It might sound hard to believe, what with it having been advertised as “classic” and as “high art” but Kabuki was—and to some extent still is—as pop as anything can be in Japan. The themes come from popular stories, the plots can be as soppy as any soap opera (or for that matter as regular opera, another genre that got bumped to high-class rather recently), the production is obviously designed to impress and dazzle, and the acting is too stylized to resemble anything that could be even remotely considered “art theater”.  It was created 400 years ago to appeal to the uneducated masses, it was linked to prostitution (male and female) and it was regulated because the shogunate authorities were always afraid that it could stir unwanted reactions from the masses—which it often did anyway.

Kabuki-za Theater
Kabuki-za Theater | Photo by Grigoris Miliaresis

Die-hard fans still consider it as such today even though times have changed and there are only a few Kabuki theaters left in Tokyo. Ticket prices have gone way up (starting at 4,000 yen and going all the way up to 20,000 yen) and the three main stages (the Kabukiza in Ginza; the Shinbashi Enbujo a little up the road between Ginza and Tsukiji; and the Kokuritsu Gekijo, the national theater in Hayabusacho, Chiyoda) are posh enough to justify evening gowns and expensive suits—or fine silk kimono. And it’s a shame because as soon as you get into the theater—and especially Kabukiza—the atmosphere is rather relaxed: people are eating and drinking (yes, in the hall, during the performance), cat-calling actors at peak moments, buying souvenirs and taking selfies pretty much the way they’d do in any pop performance.

Setting aside my personal love for Kabuki, I’d certainly recommend it to anyone: it’s a great way to experience true Japanese culture, especially of the Edo period and its townspeople—i.e. popular and rowdy and gaudy; also it’s a unique opportunity to see the tremendous work the actors put in their craft, work that has been refined by centuries of oral tradition. (The actors belong in families-guilds and they are taught everything—from makeup to playing, dancing and singing to directing—from their seniors often starting at kindergarten age.)

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But what happens with the money, you say? Kabukiza offers a solution that could have been lifted out of the Tokyo Cheapo manual (yes, there is one). It’s called the “Hitomakumi” (“single-act”) tickets and it’s devilishly hidden in the Japanese-language website of the theater, in the “News” section, although some general information is also available in the English-language website‘s “News” section along the left-hand side. The long and the short of it is that if you are willing to wait in line for 30-120 minutes and to sit (or stand) as back as possible, you might be able to get one of the 90 seats and 60 standing places for anything from 800 yen to 2,000 yen. (The price is determined by the length of the act and the popularity of the play.)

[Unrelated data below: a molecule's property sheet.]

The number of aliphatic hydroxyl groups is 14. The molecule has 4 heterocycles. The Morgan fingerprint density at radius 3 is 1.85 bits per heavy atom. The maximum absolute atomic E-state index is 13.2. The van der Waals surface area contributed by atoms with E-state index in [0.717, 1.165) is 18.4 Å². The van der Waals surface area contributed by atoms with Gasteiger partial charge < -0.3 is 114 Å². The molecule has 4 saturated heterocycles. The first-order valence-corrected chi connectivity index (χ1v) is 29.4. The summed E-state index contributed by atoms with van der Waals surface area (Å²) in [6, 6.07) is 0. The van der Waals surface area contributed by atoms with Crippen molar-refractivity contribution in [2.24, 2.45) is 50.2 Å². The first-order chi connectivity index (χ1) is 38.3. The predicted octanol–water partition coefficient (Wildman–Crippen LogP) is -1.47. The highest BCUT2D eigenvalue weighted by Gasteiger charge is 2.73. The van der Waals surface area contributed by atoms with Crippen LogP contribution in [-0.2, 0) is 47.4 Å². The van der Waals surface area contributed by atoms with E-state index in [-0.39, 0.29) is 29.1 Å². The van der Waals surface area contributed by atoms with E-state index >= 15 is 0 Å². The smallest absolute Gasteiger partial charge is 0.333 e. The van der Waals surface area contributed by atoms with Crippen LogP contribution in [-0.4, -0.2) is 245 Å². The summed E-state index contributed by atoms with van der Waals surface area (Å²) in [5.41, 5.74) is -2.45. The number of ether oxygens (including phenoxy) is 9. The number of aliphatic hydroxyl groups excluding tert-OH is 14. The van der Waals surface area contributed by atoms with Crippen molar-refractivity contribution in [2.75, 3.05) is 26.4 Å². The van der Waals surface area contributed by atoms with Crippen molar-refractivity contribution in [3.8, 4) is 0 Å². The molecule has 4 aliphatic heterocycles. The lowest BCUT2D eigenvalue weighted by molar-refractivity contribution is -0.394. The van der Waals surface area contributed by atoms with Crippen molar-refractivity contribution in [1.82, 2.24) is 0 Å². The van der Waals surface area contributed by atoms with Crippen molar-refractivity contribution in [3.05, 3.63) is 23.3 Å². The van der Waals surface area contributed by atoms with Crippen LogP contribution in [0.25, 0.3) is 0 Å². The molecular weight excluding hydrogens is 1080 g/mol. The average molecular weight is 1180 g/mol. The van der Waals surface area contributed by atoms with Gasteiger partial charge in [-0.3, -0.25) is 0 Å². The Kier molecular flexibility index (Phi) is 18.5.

Photo by Tokyo Cheapo

*Note that you can’t buy the tickets online. The Japanese and English sites just provide the play/act info, sale times and prices. You must go to the Single Act Box Office at the Kabukiza Theater to purchase tickets. Also note that you can only pay in cash—although that’s not any different from most places in Japan.

Is a single act enough? Depending on the play, it might very well be: a Kabuki act can last up to 2 hours.  If you combine it with one of those very handy English-subtitle tablets (rented at the entrance for 1,000 yen) you’ll be able to get a very good first taste of Kabuki and see if you want to explore it further.  What you won’t get with a single-act  ticket is full access to all souvenir shops but since Kabukiza’s last major renovation in 2013, there’s a solution for that too: going down the escalator at the right side of the theater’s entrance you get to the Kobikicho Plaza, a part of the Higashi Ginza subway station that has been converted to a Kabuki-themed marketplace. Everything there is Kabuki-related—from souvenir shops to convenient stores and cafés and some of the stuff  can’t even be found in the regular shops in the theater.

So there you have it: a Kabuki experience for less than 2,000 yen—and without having to resort to amateur performances. This is the real deal with top actors performing at the same time for those 20,000 yen high rollers in the front rows. Sure, you won’t get to see the whole play (although if you really liked it you can rush outside and go stand in line for another single-act ticket—yes, you can only buy one ticket at a time for each act) but you’ll get a chance to see one of the oldest and most spectacular aspects of Japanese culture. And if you find it too stilted for your tastes, at least you haven’t spent a fortune!

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